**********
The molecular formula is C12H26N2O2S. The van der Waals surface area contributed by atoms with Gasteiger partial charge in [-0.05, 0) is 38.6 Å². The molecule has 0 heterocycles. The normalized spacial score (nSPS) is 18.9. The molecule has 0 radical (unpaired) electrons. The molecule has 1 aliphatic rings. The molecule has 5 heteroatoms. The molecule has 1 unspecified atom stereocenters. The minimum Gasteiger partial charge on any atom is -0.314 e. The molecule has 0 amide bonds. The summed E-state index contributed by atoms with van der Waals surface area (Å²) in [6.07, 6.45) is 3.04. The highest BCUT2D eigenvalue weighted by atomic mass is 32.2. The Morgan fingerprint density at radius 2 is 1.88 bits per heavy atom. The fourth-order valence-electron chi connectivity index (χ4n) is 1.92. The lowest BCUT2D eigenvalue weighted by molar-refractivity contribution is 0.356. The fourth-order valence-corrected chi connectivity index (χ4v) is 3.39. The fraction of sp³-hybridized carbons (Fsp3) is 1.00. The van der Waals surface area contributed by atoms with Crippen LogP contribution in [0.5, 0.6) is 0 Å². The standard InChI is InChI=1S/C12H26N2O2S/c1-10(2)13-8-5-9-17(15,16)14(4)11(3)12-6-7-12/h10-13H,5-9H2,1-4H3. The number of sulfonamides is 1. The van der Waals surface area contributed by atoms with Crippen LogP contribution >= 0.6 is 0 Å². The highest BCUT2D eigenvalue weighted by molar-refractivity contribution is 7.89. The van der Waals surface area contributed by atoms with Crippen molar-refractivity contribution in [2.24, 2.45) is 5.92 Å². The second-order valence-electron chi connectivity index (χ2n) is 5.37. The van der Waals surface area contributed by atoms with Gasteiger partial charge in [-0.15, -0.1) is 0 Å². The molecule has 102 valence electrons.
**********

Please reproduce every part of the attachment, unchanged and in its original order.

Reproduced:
The molecular formula is C12H26N2O2S. The van der Waals surface area contributed by atoms with Gasteiger partial charge in [-0.05, 0) is 38.6 Å². The molecule has 0 heterocycles. The normalized spacial score (nSPS) is 18.9. The molecule has 0 radical (unpaired) electrons. The molecule has 1 aliphatic rings. The molecule has 5 heteroatoms. The molecule has 1 unspecified atom stereocenters. The minimum Gasteiger partial charge on any atom is -0.314 e. The molecule has 0 amide bonds. The summed E-state index contributed by atoms with van der Waals surface area (Å²) in [6.07, 6.45) is 3.04. The highest BCUT2D eigenvalue weighted by atomic mass is 32.2. The Morgan fingerprint density at radius 2 is 1.88 bits per heavy atom. The fourth-order valence-electron chi connectivity index (χ4n) is 1.92. The lowest BCUT2D eigenvalue weighted by molar-refractivity contribution is 0.356. The fourth-order valence-corrected chi connectivity index (χ4v) is 3.39. The fraction of sp³-hybridized carbons (Fsp3) is 1.00. The van der Waals surface area contributed by atoms with Crippen LogP contribution in [0.5, 0.6) is 0 Å². The standard InChI is InChI=1S/C12H26N2O2S/c1-10(2)13-8-5-9-17(15,16)14(4)11(3)12-6-7-12/h10-13H,5-9H2,1-4H3. The number of sulfonamides is 1. The van der Waals surface area contributed by atoms with Crippen LogP contribution >= 0.6 is 0 Å². The highest BCUT2D eigenvalue weighted by molar-refractivity contribution is 7.89. The van der Waals surface area contributed by atoms with Crippen molar-refractivity contribution in [2.24, 2.45) is 5.92 Å². The second-order valence-electron chi connectivity index (χ2n) is 5.37. The van der Waals surface area contributed by atoms with Gasteiger partial charge in [-0.15, -0.1) is 0 Å². The molecule has 102 valence electrons.